What is an annual mortgage declaration?
An annual mortgage statement is a statement sent by a mortgagee to a mortgagor. The statement generally shows interest paid on a mortgage, current mortgage balance, current interest rate, loan term, remaining amount of mortgage term, taxes collected, and / or insurance purchased. pay the lender on behalf of the borrower, the lender’s contact information, and if there are arrears (or late payments) on the mortgage.
The purpose of the annual mortgage statement is to provide the borrower with important information related to the loan, account activity, and information about other financial obligations for which the borrower is responsible. A mortgage statement can contain a history of payments from the date of the last statement issued.
A mortgage statement is provided to the borrower periodically, at least once a year, and can be provided to the borrower upon request. The information provided on the statement helps the borrower make the correct deductions on his or her tax return. The annual mortgage statement is also called Form 1098.
- An annual mortgage statement is a document that the mortgage holder sends to borrowers.
- This statement provides the borrower with key information related to the loan, account activity, and balances due or other financial obligations for which the borrower is responsible.
- A mortgage statement is provided to the borrower periodically, at least once a year, and can be provided to the borrower upon request.
- In the United States, the annual mortgage statement is also known as the year-end statement, mortgage interest statement, or Form 1098.
How an Annual Mortgage Statement Works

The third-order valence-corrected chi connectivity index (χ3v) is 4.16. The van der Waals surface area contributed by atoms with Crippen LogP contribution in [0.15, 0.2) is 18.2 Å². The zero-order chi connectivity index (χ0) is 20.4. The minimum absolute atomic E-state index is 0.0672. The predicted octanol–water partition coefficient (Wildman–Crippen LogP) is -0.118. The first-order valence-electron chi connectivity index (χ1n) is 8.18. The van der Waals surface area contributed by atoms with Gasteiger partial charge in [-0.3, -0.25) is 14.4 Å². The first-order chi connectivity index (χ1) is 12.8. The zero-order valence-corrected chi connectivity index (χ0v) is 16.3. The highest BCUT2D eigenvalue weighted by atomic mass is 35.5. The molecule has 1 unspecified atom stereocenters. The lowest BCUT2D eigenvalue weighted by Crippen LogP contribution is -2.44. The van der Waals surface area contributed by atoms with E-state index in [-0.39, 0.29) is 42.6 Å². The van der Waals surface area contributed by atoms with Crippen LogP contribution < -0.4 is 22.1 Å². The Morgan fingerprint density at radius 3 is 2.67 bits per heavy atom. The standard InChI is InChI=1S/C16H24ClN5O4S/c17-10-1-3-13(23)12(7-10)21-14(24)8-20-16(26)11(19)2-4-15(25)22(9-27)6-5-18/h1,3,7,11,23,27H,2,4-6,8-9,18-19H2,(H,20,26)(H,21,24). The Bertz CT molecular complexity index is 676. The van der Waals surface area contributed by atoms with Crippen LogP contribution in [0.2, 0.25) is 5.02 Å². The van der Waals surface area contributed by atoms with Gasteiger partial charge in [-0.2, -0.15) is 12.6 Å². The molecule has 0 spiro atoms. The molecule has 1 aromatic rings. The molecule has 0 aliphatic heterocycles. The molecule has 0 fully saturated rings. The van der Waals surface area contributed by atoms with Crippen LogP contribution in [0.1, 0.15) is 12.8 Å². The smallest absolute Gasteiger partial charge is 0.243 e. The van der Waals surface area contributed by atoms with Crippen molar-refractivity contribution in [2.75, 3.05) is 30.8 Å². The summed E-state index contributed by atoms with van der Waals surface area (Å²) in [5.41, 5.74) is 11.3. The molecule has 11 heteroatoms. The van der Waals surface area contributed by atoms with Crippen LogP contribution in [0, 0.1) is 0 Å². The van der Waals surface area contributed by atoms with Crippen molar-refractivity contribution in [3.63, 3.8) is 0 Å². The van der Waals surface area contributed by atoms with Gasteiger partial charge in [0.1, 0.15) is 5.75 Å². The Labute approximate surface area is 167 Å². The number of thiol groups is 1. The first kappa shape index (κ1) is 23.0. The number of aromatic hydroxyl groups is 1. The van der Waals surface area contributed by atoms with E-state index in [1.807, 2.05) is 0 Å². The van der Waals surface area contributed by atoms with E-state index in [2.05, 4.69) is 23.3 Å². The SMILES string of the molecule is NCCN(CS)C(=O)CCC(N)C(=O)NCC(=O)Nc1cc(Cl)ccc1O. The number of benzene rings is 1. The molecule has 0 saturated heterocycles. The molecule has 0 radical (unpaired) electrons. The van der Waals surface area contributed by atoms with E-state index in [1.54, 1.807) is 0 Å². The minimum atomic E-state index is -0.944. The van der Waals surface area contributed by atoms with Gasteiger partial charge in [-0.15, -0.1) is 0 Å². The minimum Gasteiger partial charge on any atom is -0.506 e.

Annual mortgage statements are important documents that are released to the buyer. They are also key financial documents that contain confidential information. As with other critical financial documents, anyone preparing or handling these documents must keep them private and ensure security. The recipient should also review this document to ensure its accuracy. Borrowers should check the annual statement against their records and report any errors or oversights related to the statement, outstanding balance, or payment history to the lender immediately so that a corrected statement can be issued, if required.
Borrowers should securely store mortgage statements, and if they seek clarification on any of the calculations with their lender, they should request such clarification in writing. In the United States, the annual mortgage statement is also called the year-end statement or mortgage interest statement. It is also known as Form 1098.
The Internal Revenue Service (IRS) requires a lender or other business to send an annual mortgage statement to any individual or entity that has paid interest of at least $ 600 during a particular calendar year. In the case of a mortgage, this form will list the mortgage interest paid and the items related to the loan. Borrowers need this form if they wish to claim any related tax deductions to which they may be entitled. Taxpayers would need to consult their accountant or tax preparer or check IRS guidelines to see if the interest they paid is deductible and, if so, how to include this information on their tax return.
Most financial institutions now make annual mortgage statements, as well as monthly statements and other account information and updates, accessible for customers to access online and print for their records. This offers additional convenience because borrowers can review and print their statements as soon as they are available, without having to wait for documents to arrive by mail or email. Mortgage holders can verify the numbers on their statements using mortgage calculators that can be found online.
Because an annual mortgage statement informs the borrower of the time remaining on the mortgage term, it may be helpful for a lender to consider renewing their mortgage. That is, it can be a useful warning that you should start looking for a different interest rate if you decide that you want to go with a different lender instead of your current lender.